•Decided on an Irish claddagh heart-in-hand ring
•Purchased a ring at an estate sale
•Had a graduate art student make it for the cost of the gold
•Reset a ring or a stone they already had
•Designed their own matching ring set—without a stone
•Fell in love with an antique ring at a consignment shop
•Chose a silver ring instead of a gold or platinum one
•Bought a ring with both of their birthstones
•Bid on a ring on eBay
•Bought a ring off Craigslist
•Purchased on TV/online shopping networks, such as HSN or QVC
•Borrowed a ring for the ceremony and then purchased a ring while on their honeymoon
•Bought a smaller stone, planning to “trade up” every five years
One bride and groom, both previously married, had old gold jewelry from their past lives melted and molded into new hammered gold rings in a symbolic gesture of sharing their pasts and forming their new lives together.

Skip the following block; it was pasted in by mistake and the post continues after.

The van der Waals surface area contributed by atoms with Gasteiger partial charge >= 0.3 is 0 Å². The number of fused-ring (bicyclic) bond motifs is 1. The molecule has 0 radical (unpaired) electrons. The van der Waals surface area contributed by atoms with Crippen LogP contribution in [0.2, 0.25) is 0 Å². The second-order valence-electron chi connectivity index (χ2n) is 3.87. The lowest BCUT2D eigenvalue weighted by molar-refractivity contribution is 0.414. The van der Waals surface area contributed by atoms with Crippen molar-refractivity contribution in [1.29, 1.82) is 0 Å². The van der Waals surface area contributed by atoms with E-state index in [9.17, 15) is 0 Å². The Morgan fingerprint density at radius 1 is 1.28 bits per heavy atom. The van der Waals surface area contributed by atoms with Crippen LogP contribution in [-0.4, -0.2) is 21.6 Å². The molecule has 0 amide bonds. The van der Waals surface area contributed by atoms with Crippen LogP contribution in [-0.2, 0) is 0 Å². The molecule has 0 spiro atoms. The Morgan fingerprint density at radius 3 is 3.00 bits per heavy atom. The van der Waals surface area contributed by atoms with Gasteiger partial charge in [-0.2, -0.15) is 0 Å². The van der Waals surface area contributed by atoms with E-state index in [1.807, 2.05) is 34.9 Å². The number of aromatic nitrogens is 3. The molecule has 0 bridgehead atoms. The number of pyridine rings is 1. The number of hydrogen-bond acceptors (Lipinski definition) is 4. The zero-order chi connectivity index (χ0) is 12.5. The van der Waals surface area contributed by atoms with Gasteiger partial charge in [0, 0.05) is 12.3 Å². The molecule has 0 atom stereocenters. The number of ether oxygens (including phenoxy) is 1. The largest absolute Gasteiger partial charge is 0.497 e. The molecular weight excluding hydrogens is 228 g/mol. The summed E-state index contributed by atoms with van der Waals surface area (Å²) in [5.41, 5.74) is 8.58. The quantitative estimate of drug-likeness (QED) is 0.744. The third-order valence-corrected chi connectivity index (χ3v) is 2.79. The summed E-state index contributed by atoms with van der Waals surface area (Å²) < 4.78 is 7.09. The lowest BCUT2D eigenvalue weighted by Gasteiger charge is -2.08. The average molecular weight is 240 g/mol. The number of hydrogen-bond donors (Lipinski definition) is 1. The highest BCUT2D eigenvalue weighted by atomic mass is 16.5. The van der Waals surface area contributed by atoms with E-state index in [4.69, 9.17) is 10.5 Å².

Step 4. Create a Timeline
You will want to know how quickly you must make decisions. Timelines are going to vary a lot, depending on your priorities and the length of your engagement. If you are having a one-year engagement, you can be a lot more laid-back than if you decide to elope next week. Do note that if you have your heart set on a specific wedding site or other important details such as a designer dress, a favorite minister, or a specific band, nail those down first.
We had eight months lead time between our engagement and our wedding date. Our timeline looked like this:
8 months in advanceVision statement crafted, top 5 elements prioritized, budget complete